These can be super heavy on an empty stomach, causing gas and discomfort as your body attempts to digest what feels like a literal brick. (Kidding. Sort of.) Not only that, but some energy bars are so filling that you may not feel hungry again until your next mealtime has passed—and this can lead to more meal-skipping and further throw off your normal meal patterns and digestion, says Larkey.

Eat this instead: Go with a banana or 2-3 dates. "They have a fair amount of natural sugar to raise your blood glucose (since when you've skipped meals, your blood sugar is very low), but also have fiber to help with digestion," says Larkey. It's a quick and convenient snack to get your insides warmed up for when you eat your next meal.

3. Avocado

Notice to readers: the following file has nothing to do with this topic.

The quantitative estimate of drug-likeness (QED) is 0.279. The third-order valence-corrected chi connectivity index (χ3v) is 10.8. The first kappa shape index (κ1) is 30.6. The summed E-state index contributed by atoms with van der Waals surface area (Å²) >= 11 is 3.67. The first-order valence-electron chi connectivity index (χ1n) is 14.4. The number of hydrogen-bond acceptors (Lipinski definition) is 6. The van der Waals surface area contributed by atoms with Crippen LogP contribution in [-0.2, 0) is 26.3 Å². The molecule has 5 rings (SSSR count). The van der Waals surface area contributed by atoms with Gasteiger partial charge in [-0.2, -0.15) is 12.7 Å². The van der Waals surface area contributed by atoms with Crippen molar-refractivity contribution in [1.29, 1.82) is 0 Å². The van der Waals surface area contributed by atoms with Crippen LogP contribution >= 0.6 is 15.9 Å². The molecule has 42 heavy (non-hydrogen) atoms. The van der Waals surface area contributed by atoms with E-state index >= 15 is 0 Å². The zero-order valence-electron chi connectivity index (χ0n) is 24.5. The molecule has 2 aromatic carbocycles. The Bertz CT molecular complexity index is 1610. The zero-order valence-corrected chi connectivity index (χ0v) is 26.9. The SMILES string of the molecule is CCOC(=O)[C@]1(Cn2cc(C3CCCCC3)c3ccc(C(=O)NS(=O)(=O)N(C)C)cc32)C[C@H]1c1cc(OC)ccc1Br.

"If you're already hangry, avocados aren't going to offer much sugar to raise your blood glucose back up to normal, and the fat content (while healthy) digests very slowly and may trigger reflux in some people," says Larkey, especially if you're prone to worsening reflux on an empty stomach.

Eat this instead: Munch on some trail mix that contains nuts and something sweet. "Nuts have healthy fats, like avocados, but the addition of a quick-digesting carb, like a dried fruit or chocolate, will help raise your blood sugar if you're feeling hangry," says Larkey.

4. Protein Shakes

Protein shakes typically contain whey protein, which can bother many people's stomachs, says Larkey. Pesky symptoms might include gas, bloating, cramps and diarrhea—not an ideal reaction when you're trying to catch up in the nutrient department following a missed meal.

Eat this instead: Make your own smoothie with a veggie, a fruit, some plain greek yogurt, a liquid and any add-ons you like, such as oats or chia seeds. "Yogurt has probiotics to support gut health, and has very little whey, so people find it much easier to stomach," says Larkey. Try our Pineapple Green Smoothie for a natural energy boost!

5. Fruit